In this paper I am going to examine Noun Phrases for that I will follow Radford’s analysis. In chapter 4 of Radford’s “Transformational Grammar” he looks at Noun Phrases. He argues that apart from word-level categories and phrase-level categories, there is also another level between this two. ( For instance: N-bar) In order to support his analysis, he considers English Noun Phrases. The aim of my paper is to try whether the analysis works for the Hungarian language or not. To achieve my aim I had translated all the examples from the chapter and in the end I have showed possible structures for Hungarian Noun Phrases.Order now
Redford’s first example is: a) The king of England. b) The Hungarian equivalent is: b) Anglia kiri?? lya There are two obvious differences in the Hungarian language: 1. there is no article before Anglia, because it is a proper noun. 2. the order of the words is different (the possessor precedes the possessed). To prove that the king of England is a Noun Phrase, Radford gives a genitive S inflection to it. The same can be done with the Hungarian Noun Phrase. a) The king of England’s crown. b) Anglia kiri?? lyi?? nak a koroni?? ja. In the English example there is no determiner in front of the possessed unlike in the Hungarian.
In the English Noun Phrase the sequence is a Prepositional Phrase constituent, because it can be coordinated with another Prepositional Phrase. The Hungarian equivalent and are Noun Phrases and they can also be coordinated. a) The king and b) Anglia i?? s a birodalom kiri?? lya. As can be seen from the above examples Hungarian is a head-last, but English is a head-first language. In Hungarian all constituents are in front of the head noun while in English all constituents follow the head, except the determiner, which precedes it.
Radford uses some further pieces of evidence to demonstrate that is a single NP constituent. In the English example, this can be showed in ‘shared constituent coordination’. a) He is the king, and she is the queen, b) O Anglia kiri?? lya, i?? s O (pedig) a kiri?? lynoje. In this case the only difference is that in the Hungarian copula is not obligatory as it is in English. can be a shared constituent of two heads and , because this phenomena is ‘shared constituent coordination’. The differences between them is that in the later the shared constituent precedes the two heads.
Radford also argues that multiple Determiners sequences are ill-formed in English, yet they can be grammatical in Hungarian, like “Ez a ki?? nyv”. However, the order of the determiners is crucial. If the order is reversed then it results in an ungrammatical sequence: A ez ki?? nyv. Each of the examples which contains a sequence of just two Determiners. In English all of these are ungrammatical. Almost all are ungrammatical in Hungarian, too except those where a definite article comes before a possessive pronoun. English: * king of England Hungarian: Anglia kiri?? lya.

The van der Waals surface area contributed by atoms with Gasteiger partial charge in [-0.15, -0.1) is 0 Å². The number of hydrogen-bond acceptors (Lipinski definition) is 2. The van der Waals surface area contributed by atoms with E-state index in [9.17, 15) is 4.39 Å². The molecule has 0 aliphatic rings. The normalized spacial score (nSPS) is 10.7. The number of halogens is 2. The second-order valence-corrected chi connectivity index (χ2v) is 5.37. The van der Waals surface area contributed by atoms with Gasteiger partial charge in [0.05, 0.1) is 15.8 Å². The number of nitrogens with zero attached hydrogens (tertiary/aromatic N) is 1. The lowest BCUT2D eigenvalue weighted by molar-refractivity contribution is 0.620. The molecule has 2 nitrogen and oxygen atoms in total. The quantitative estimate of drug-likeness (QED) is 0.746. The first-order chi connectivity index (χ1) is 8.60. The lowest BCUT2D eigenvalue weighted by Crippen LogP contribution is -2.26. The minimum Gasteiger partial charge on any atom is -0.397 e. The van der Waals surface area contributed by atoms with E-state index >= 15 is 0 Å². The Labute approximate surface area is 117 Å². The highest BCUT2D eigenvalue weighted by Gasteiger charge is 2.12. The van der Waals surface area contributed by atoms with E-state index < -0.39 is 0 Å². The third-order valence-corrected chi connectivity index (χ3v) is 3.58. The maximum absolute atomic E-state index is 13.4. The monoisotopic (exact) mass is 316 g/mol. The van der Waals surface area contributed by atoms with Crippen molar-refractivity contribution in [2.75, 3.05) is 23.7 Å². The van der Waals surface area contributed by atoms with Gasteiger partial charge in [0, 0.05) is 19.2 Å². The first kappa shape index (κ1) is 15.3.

English: king of England Hungarian: Anglia kiri?? lya English: king of England Hungarian: Anglia kiri?? lya English: king of England Hungarian: Anglia kiri?? lya English: king of England Hungarian: Anglia kiri?? lya English: king of England Hungarian: Anglia kiri?? lya English: king of England Hungarian: Anglia kiri?? lya In Hungarian is indefinite and is definite article as in English is indefinite and is definite.
But in Hungarian an expression as below is also possible: ki?? nyv. Which is in English: book. ki?? nyv. Which is in English: book. It is ungrammatical to use Determiner + Possessive sequences, but in Hungarian only the unspecific is ungrammatical “Egy i?? n ki?? nyvem”, while the specific is grammatically “Az i?? n ki?? nyvem”. Although the order is important. “i?? n az ki?? nyvem”. a) a my book. ‘egy i?? n ki?? nyvem’. b) A book of mine ‘az egyik ki?? nyvem’. It seems that in English the article always has to come strictly in front of the head.
In other words, the article and the head have to be strictly adjacent. Conclusion: In this paper I have compared the different structure of the Hungarian and English noun phrases. I found that there are similarities in these two languages e. g. : they both have the same constituents within the NP (determiner, complement, adjunct). Despite all these similarities, there are also significant differences. The most important difference is the ordering of the head and the other constituents. In English the head comes first, i. e. : it is a head first language.
In Hungarian the opposite is true: it is the head that follows all the constituents, i.e. : it is a head last language. Reference: Radford, A. 1988. Transformational Grammar: A First Course. CUP, Cambridge: 167-216 Katalin eds. The Syntactic structure of Hungarian. San Diego-New York: Academic Press. 1-90. i??. Kiss Katalin (1998) Mondattan (Syntax), in: i??. Kiss Katalin-Kifer, Ferenc. Pi?? ter. i?? j magyar nyelvtan (New Hungarian Grammar). Budapest: Osiris, 15-184. i??. Kiss Katalin (to appear) The Hungarian noun phrase is like the English noun phrase. Laczki?? , Tibor (1995a) The Syntax of Hungarian Noun Phrases: A Lexical-Function Approach. Frankfurt am Main: Peter Lang.